Platform barriers are efficient

Putting up obstacles near railway tracks and on platforms is an efficient way of reducing the number of rail suicides.

Platform barriers only open when a train has come to a full stop by the platform, and the train doors line up with the barrier doors. That makes it impossible for anyone to throw themselves in front of the train, as long as the barrier is high enough.

Singapore Metro

The Woodleigh stop at North East MRT line in Singapore. The platform doors only open when the train has come to a full stop. This prevents any travellers from falling or jumping in front of the train. It also allows the train to approach at a higher speed. Photo: Seloloving, Wikipedia.

A Chinese study covering 2008 to 2017 showed the number of suicides at metro stations fell by 91% when barriers, or platform screen doors (PSD), were installed.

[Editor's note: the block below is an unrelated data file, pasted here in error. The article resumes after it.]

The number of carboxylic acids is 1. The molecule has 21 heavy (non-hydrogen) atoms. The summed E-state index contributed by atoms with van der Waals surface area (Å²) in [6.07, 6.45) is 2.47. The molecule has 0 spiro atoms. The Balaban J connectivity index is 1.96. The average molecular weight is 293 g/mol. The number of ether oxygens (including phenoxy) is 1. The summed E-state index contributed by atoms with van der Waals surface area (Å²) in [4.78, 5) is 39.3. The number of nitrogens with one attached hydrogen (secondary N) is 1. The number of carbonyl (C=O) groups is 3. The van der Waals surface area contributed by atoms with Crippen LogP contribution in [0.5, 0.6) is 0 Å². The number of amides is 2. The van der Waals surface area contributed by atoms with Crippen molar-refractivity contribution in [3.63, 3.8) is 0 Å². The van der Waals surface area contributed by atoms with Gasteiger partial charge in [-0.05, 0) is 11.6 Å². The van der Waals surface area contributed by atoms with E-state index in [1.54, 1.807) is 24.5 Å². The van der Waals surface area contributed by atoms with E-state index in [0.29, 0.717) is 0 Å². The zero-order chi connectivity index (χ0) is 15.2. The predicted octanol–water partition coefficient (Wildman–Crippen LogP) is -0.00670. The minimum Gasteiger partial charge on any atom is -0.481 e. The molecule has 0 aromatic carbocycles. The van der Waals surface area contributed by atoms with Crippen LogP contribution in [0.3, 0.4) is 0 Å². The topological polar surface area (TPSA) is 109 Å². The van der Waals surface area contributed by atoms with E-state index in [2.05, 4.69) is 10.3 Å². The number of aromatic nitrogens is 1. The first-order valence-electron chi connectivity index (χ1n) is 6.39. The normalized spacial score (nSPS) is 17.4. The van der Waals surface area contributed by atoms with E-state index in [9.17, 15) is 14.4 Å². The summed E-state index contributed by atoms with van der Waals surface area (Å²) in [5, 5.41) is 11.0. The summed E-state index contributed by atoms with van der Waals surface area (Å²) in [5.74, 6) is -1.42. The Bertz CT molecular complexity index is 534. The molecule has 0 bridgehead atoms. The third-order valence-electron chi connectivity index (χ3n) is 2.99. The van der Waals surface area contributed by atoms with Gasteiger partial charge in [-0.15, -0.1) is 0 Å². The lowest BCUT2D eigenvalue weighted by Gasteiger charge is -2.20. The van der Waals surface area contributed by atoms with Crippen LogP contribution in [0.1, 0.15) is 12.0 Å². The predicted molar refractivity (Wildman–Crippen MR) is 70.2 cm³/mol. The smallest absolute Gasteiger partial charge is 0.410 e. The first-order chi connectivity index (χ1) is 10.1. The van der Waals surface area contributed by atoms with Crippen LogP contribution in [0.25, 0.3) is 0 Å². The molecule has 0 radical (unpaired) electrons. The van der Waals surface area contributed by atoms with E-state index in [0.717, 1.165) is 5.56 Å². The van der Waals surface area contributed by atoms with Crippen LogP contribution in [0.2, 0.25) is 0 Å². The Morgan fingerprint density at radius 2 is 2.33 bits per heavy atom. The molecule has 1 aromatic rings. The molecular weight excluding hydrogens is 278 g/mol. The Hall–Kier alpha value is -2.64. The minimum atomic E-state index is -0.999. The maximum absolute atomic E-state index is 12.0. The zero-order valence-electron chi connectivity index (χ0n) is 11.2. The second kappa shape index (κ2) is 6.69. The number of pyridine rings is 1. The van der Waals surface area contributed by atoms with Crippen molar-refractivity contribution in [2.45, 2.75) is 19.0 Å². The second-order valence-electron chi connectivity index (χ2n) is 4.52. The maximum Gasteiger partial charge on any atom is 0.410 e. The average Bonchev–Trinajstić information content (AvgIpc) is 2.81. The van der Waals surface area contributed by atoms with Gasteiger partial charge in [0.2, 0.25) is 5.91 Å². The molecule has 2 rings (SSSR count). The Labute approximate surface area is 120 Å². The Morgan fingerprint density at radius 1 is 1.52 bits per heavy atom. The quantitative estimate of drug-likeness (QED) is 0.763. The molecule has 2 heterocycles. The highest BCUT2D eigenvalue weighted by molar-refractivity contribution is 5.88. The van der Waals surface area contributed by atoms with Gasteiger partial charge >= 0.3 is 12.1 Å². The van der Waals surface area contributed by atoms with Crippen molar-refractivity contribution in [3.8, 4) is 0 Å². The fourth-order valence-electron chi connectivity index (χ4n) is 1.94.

In South Korea, suicide rates fell by 89% at 121 Metro stations in Seoul between 2003 and 2012. Because some of the platform barriers were not full-height, it was still possible to climb over them. The study concluded that full-height screen doors could completely eliminate subway suicides.

The first platform screen doors were installed on the Singapore Mass Rapid Transit (SMRS) as early as in 1987. Statistics from shows that 87 metro systems around the world now have platform barriers. Only 18 are found outside of Asia. 

One of the reasons why the barriers were first introduced in Asia is that train and metro systems there are often very crowded. This increases the risk for someone to be accidentally pushed off the platform and onto the tracks. In China, all railway stations are obliged to install platform barriers.

Copenhagen leading the way

Copenhagen’s Metro is one of the systems in Europe that has installed platform screen doors in all underground stations. The company which constructed and runs the Copenhagen Metro system does not talk about suicides as a principle, however. 

Amagerstrand All Copenhagen’s underground metro stations have platform screen doors. There are also barriers where the tracks run overground, like in Amagerstrand. The barrier is not as high, however, and it is possible to scale it.